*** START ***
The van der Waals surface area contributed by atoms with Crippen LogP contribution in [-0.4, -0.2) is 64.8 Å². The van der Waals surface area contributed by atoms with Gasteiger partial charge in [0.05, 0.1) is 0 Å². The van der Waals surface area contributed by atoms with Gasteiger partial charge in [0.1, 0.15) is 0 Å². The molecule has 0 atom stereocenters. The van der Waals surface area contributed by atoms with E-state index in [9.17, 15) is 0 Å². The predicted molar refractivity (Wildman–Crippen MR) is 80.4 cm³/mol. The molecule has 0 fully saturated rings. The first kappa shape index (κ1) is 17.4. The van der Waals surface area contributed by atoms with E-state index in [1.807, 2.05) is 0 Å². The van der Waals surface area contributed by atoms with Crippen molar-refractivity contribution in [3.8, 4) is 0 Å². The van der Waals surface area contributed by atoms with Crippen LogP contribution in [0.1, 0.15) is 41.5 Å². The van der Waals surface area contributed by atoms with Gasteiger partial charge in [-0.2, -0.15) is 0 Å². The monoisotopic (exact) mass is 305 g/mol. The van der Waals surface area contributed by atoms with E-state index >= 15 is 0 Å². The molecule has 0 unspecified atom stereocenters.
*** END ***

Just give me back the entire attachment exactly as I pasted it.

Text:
The van der Waals surface area contributed by atoms with Crippen LogP contribution in [-0.4, -0.2) is 64.8 Å². The van der Waals surface area contributed by atoms with Gasteiger partial charge in [0.05, 0.1) is 0 Å². The van der Waals surface area contributed by atoms with Gasteiger partial charge in [0.1, 0.15) is 0 Å². The molecule has 0 atom stereocenters. The van der Waals surface area contributed by atoms with E-state index in [9.17, 15) is 0 Å². The predicted molar refractivity (Wildman–Crippen MR) is 80.4 cm³/mol. The molecule has 0 fully saturated rings. The first kappa shape index (κ1) is 17.4. The van der Waals surface area contributed by atoms with E-state index in [1.807, 2.05) is 0 Å². The van der Waals surface area contributed by atoms with Crippen molar-refractivity contribution in [3.8, 4) is 0 Å². The van der Waals surface area contributed by atoms with Crippen LogP contribution in [0.1, 0.15) is 41.5 Å². The van der Waals surface area contributed by atoms with Gasteiger partial charge in [-0.2, -0.15) is 0 Å². The monoisotopic (exact) mass is 305 g/mol. The van der Waals surface area contributed by atoms with E-state index >= 15 is 0 Å². The molecule has 0 unspecified atom stereocenters.